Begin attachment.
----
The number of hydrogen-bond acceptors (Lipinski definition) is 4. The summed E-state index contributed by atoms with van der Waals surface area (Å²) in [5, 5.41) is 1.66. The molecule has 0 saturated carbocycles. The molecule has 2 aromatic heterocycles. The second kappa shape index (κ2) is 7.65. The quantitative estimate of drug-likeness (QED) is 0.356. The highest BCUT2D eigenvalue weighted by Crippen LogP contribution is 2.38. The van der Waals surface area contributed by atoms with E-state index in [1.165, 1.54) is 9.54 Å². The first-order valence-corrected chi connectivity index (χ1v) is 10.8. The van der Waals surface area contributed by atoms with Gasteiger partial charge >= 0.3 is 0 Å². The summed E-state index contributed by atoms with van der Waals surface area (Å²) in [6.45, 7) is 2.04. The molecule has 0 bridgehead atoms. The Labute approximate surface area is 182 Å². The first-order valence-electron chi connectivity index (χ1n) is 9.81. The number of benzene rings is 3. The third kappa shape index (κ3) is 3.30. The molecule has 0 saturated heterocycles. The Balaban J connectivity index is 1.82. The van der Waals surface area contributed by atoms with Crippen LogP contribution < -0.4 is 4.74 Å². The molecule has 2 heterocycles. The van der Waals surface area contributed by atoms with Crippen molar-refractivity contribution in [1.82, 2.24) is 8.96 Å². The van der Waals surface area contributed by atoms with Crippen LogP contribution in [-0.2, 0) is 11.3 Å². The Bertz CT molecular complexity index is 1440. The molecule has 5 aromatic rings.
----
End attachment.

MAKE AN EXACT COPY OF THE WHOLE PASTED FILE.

The number of hydrogen-bond acceptors (Lipinski definition) is 4. The summed E-state index contributed by atoms with van der Waals surface area (Å²) in [5, 5.41) is 1.66. The molecule has 0 saturated carbocycles. The molecule has 2 aromatic heterocycles. The second kappa shape index (κ2) is 7.65. The quantitative estimate of drug-likeness (QED) is 0.356. The highest BCUT2D eigenvalue weighted by Crippen LogP contribution is 2.38. The van der Waals surface area contributed by atoms with E-state index in [1.165, 1.54) is 9.54 Å². The first-order valence-corrected chi connectivity index (χ1v) is 10.8. The van der Waals surface area contributed by atoms with Gasteiger partial charge >= 0.3 is 0 Å². The summed E-state index contributed by atoms with van der Waals surface area (Å²) in [6.45, 7) is 2.04. The molecule has 0 bridgehead atoms. The Labute approximate surface area is 182 Å². The first-order valence-electron chi connectivity index (χ1n) is 9.81. The number of benzene rings is 3. The third kappa shape index (κ3) is 3.30. The molecule has 0 saturated heterocycles. The Balaban J connectivity index is 1.82. The van der Waals surface area contributed by atoms with Crippen LogP contribution < -0.4 is 4.74 Å². The molecule has 2 heterocycles. The van der Waals surface area contributed by atoms with Crippen molar-refractivity contribution in [1.82, 2.24) is 8.96 Å². The van der Waals surface area contributed by atoms with Crippen LogP contribution in [-0.2, 0) is 11.3 Å². The Bertz CT molecular complexity index is 1440. The molecule has 5 aromatic rings.